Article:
3 out of 4 stars
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While books from the science fiction and fantasy genres often get lumped into one category for deviating from real life, its not uncommon for the differences between the two classifications to be debated by hardcore fans of either genre. However, Preda's Voice by Carolyn Gross is one of those novels that blurs the boundaries between the two purportedly different genres. This is the first book in the Guardians of Vaka series targeted toward teen and young adult readers.
Preda grew up under her strict father's control, believing that her voice was dangerous and caused harm to others. As a result, she has lived an almost silent existence, speaking only to her one-eared cat, and moving from place to place as her father deemed her a threat to others around them. But when her father is suddenly murdered, Preda uses her voice to protect herself, which lands her in the care of Detective Fox. Rather than arresting her for her deviant act, he introduces her to others who have devoted their lives to protecting the last remaining descendant of the Vozia family -- the powerful rulers of their homeland, on the brink of war with a group of rebels who will stop at nothing to wipe out those they consider a danger to their existence. Preda suddenly finds herself having to use her voice more and more to exert herself in this new position of power.
The concept of having a voice with such powerful abilities was so much fun to read about, especially in the beginning of the book when Preda saw her voice as something dangerous to be avoided. I loved this idea from the moment I read the description of the book. The emotions that Preda must have felt, especially the terror and fear of having such an inexplicable gift, were well-portrayed as part of Preda's character development.
Other than that, I must admit that I had a hard time getting into this book, most notably during the second half of the story. The description of the book, and the first half of the book itself, led me to believe that this would be a fantasy story about a coming-of-age tale as a girl grows into some magical powers she has been gifted. In reality, this book is actually quite heavy in the science fiction genre. It reminds me of a Star Trek type of story, with the incorporation of space travel, evolutionary differences across planets, and civil war among different classes of alien beings. Personally, I'm not a huge fan of such types of tale, so the last half of the book felt especially tedious for me to read as the story veered off in an unexpected direction. Detailed scenes of meetings dragged out the story even further, and a few times, I just didn't want to continue reading.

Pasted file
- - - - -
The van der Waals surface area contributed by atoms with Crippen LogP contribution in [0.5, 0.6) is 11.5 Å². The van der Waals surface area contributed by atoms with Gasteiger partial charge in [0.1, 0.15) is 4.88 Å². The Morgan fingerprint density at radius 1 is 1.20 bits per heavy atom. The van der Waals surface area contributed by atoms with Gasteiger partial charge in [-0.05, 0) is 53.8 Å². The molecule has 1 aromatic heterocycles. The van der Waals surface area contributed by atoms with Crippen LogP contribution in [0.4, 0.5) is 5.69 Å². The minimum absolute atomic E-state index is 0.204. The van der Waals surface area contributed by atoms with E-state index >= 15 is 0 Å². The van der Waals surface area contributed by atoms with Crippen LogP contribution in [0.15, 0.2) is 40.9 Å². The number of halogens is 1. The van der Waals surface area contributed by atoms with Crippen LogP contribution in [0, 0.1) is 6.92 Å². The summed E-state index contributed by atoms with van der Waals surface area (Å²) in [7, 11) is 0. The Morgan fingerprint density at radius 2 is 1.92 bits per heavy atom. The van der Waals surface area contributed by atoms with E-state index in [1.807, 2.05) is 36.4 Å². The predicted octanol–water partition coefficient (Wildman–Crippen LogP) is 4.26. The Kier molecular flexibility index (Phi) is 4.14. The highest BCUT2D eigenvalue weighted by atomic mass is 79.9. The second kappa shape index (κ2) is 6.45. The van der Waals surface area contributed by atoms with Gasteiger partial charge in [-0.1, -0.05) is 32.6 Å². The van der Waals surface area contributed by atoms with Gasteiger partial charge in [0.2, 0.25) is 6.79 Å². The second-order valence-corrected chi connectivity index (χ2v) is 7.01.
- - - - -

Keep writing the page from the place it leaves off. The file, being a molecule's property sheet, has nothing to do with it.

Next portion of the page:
As opposed to the timid Preda we were introduced to at the beginning of the story, the new Preda from the second half of the book takes all of this new information about different worlds with amazing ease and jumps right into her new role without much help. She seems to do no wrong throughout the majority of the story. She deals with socioeconomic and political factors and makes perfect declarations in her new position of power. Even within a fantasy/sci-fi book, I found this to be extremely difficult to wrap my head around. It would have been nice to see the main character display flaws or make mistakes, especially given the unusual circumstances she has been tossed into.
While the book started out strongly and introduced amazing characters, the latter half of the book seemed to weaken the overall quality of the story. I acknowledge that someone who is a bigger fan of science fiction might think differently, which is why I have decided to give this book a rating of 3 out of 4 stars. The writing itself is excellent, but I really think that fans looking for a fantasy book, like me, are not the target audience for this book. Science fiction fans, or those who enjoy blurred lines of genres, will definitely enjoy this one.
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